Stephen Liu satimis at yahoo.com
Fri Nov 5 17:17:13 CET 2010

```Hi Daniel,

But I can't resolve what does "a" stand for there?

a[1,1,1] is 1 * 1 * 1 = 1
a[2,1,1] is 2 * 1 * 1 = 2
a[2,4,2] is 2 * 4 * 2 = 16
a[3,4,2] is 3 * 4 * 2 = 24

?

B.R.
Stephen L

----- Original Message ----
From: Daniel Nordlund <djnordlund at frontier.com>
To: r-help at r-project.org
Sent: Fri, November 5, 2010 11:54:15 PM
Subject: Re: [R] About 5.1 Arrays

> -----Original Message-----
> From: r-help-bounces at r-project.org [mailto:r-help-bounces at r-project.org]
> On Behalf Of Stephen Liu
> Sent: Friday, November 05, 2010 7:57 AM
> To: Steve Lianoglou
> Cc: r-help at r-project.org
> Subject: Re: [R] About 5.1 Arrays
>
> Hi Steve,
>
> > It's not clear what you're having problems understanding. By
> > setting the "dim" attribute of your (1d) vector, you are changing
> > itsdimenensions.
>
> I'm following An Introduction to R to learn R
>
> On
>
> 5.1 Arrays
> http://cran.r-project.org/doc/manuals/R-intro.html#Vectors-and-assignment
>
>
> It mentions:-
> ...
> For example if the dimension vector for an array, say a, is c(3,4,2) then
> there
> are 3 * 4 * 2 = 24 entries in a and the data vector holds them in the
> order
> a[1,1,1], a[2,1,1], ..., a[2,4,2], a[3,4,2].
>
>
> I don't understand "on .... =24 entries in a and the data vector holds
> them in
> the order a[1,1,1], a[2,1,1], ..., a[2,4,2], a[3,4,2]."  the order
> a[1,1,1],
> a[2,1,1], ..., a[2,4,2], a[3,4,2]?  What does it mean "the order a[1,1,1],
> a[2,1,1], ..., a[2,4,2], a[3,4,2]"?
>
> Thanks
>
> B.R.
> Stephen
>
>

Stephen,

Start with a vector of length = 12.  The vector, v, is stored in consecutive
locations in memory, one after the other.  And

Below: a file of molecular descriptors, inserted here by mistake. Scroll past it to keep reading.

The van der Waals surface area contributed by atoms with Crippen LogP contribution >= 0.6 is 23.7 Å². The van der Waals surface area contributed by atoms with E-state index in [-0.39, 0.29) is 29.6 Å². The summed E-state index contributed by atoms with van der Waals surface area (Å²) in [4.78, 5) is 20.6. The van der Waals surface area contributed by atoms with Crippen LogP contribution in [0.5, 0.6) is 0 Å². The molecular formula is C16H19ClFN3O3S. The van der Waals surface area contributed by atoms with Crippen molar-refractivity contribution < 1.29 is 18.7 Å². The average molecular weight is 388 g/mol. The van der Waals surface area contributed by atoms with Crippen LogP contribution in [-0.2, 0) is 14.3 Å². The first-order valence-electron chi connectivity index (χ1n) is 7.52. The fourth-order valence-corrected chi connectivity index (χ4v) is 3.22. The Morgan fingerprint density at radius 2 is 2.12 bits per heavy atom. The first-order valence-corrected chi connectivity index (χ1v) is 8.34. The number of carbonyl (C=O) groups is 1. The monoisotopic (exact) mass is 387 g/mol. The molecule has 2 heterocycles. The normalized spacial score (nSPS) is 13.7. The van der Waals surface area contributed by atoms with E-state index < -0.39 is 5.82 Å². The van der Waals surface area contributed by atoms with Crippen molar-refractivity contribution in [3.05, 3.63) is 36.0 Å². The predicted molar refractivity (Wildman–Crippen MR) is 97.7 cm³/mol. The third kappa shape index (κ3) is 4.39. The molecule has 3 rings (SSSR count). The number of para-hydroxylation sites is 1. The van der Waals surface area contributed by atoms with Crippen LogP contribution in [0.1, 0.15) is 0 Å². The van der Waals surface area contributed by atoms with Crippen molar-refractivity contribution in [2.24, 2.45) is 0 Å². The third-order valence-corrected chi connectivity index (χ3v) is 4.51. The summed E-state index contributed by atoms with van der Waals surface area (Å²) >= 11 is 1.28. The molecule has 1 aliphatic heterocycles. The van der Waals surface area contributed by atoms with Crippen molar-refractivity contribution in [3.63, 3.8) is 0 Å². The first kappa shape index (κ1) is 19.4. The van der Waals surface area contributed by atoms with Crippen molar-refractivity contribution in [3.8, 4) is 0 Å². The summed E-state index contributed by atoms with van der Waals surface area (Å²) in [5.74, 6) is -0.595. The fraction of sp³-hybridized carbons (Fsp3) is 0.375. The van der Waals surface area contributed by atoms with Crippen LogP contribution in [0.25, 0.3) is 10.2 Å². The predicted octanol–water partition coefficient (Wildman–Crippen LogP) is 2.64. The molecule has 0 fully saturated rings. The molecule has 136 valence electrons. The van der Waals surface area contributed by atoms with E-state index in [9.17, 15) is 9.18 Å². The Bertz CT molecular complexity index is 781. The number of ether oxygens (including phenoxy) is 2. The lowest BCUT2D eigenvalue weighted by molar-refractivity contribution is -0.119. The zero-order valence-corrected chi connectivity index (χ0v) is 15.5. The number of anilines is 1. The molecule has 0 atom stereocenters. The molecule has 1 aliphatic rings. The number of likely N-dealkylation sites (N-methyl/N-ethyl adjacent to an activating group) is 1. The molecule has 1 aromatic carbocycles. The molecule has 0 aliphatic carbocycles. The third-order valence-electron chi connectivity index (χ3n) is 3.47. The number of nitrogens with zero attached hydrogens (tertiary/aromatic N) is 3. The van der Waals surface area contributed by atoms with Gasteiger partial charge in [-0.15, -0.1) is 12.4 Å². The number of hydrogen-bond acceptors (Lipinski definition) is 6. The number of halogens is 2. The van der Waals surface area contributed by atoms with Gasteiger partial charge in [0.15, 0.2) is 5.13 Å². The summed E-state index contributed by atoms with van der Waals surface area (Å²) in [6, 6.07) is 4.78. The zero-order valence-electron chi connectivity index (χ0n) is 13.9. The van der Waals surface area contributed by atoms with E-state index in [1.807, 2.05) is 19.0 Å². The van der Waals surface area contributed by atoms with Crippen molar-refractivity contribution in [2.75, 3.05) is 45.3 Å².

> v <- 1:12
> v
[1]  1  2  3  4  5  6  7  8  9 10 11 12

Now change then change the dimension of v to c(3,4), i.e. a matrix with 3 rows
and 4 columns.

> dim(v) <- c(3,4)
> v
[,1] [,2] [,3] [,4]
[1,]    1    4    7   10
[2,]    2    5    8   11
[3,]    3    6    9   12

The values of v are still stored in memory in consecutive locations.  But now
you refer to the first location as v[1,1], the second as v[2,1], third as v[3,1]
... and the 12th as v[3,4].  We sometimes talk about the values "going into"
v[1,1] or more generally, v[i,j], but the values aren't going anywhere.  They
are still stored in consecutive locations.  We are just changing how they are
referred to when we change the dimensions.

So in the 2-dimensional matrix above, the values of the vector v "go into" the
matrix in column order, i.e. the first column is filled first, then the second,
...

Now, create a 24 element vector.

> v <- 1:24
> v
[1]  1  2  3  4  5  6  7  8  9 10 11 12 13 14 15 16 17 18 19 20 21 22 23 24

Change the dimensions to a 3-dimensional array.

> dim(v) <- c(3,4,2)
> v
, , 1

[,1] [,2] [,3] [,4]
[1,]    1    4    7   10
[2,]    2    5    8   11
[3,]    3    6    9   12

, , 2

[,1] [,2] [,3] [,4]
[1,]   13   16   19   22
[2,]   14   17   20   23
[3,]   15   18   21   24

You can visualize a 3-dimensional array as a series of 2-dimensional arrays
stacked on top of each other.  But this is just a convenient image.  The items
are still stored consecutively in memory.  Notice that layer one in the stack
was "filled" first, and the first layer was "filled" just like the previous
2-dimensional example.  But the items are still physically stored linearly, in
consecutive locations in memory.

Dan

Daniel Nordlund
Bothell, WA USA

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